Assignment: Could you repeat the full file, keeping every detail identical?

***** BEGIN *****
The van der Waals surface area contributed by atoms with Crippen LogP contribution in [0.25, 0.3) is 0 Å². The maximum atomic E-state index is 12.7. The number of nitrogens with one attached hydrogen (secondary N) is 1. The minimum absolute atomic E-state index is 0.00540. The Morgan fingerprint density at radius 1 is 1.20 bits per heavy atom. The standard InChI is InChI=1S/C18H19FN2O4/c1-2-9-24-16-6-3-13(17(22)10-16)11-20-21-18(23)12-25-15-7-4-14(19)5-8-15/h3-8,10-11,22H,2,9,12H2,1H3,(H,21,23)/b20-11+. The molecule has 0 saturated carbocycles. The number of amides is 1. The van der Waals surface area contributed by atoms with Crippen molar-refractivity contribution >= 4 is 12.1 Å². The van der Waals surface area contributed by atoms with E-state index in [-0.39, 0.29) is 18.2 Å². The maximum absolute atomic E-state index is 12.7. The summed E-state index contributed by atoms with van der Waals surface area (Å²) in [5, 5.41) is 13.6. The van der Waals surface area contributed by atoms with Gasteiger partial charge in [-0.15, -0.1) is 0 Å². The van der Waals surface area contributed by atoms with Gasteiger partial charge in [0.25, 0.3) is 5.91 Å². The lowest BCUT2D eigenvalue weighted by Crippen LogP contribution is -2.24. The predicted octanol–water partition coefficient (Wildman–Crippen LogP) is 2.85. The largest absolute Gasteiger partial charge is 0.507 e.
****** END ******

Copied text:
The van der Waals surface area contributed by atoms with Crippen LogP contribution in [0.25, 0.3) is 0 Å². The maximum atomic E-state index is 12.7. The number of nitrogens with one attached hydrogen (secondary N) is 1. The minimum absolute atomic E-state index is 0.00540. The Morgan fingerprint density at radius 1 is 1.20 bits per heavy atom. The standard InChI is InChI=1S/C18H19FN2O4/c1-2-9-24-16-6-3-13(17(22)10-16)11-20-21-18(23)12-25-15-7-4-14(19)5-8-15/h3-8,10-11,22H,2,9,12H2,1H3,(H,21,23)/b20-11+. The molecule has 0 saturated carbocycles. The number of amides is 1. The van der Waals surface area contributed by atoms with Crippen molar-refractivity contribution >= 4 is 12.1 Å². The van der Waals surface area contributed by atoms with E-state index in [-0.39, 0.29) is 18.2 Å². The maximum absolute atomic E-state index is 12.7. The summed E-state index contributed by atoms with van der Waals surface area (Å²) in [5, 5.41) is 13.6. The van der Waals surface area contributed by atoms with Gasteiger partial charge in [-0.15, -0.1) is 0 Å². The van der Waals surface area contributed by atoms with Gasteiger partial charge in [0.25, 0.3) is 5.91 Å². The lowest BCUT2D eigenvalue weighted by Crippen LogP contribution is -2.24. The predicted octanol–water partition coefficient (Wildman–Crippen LogP) is 2.85. The largest absolute Gasteiger partial charge is 0.507 e.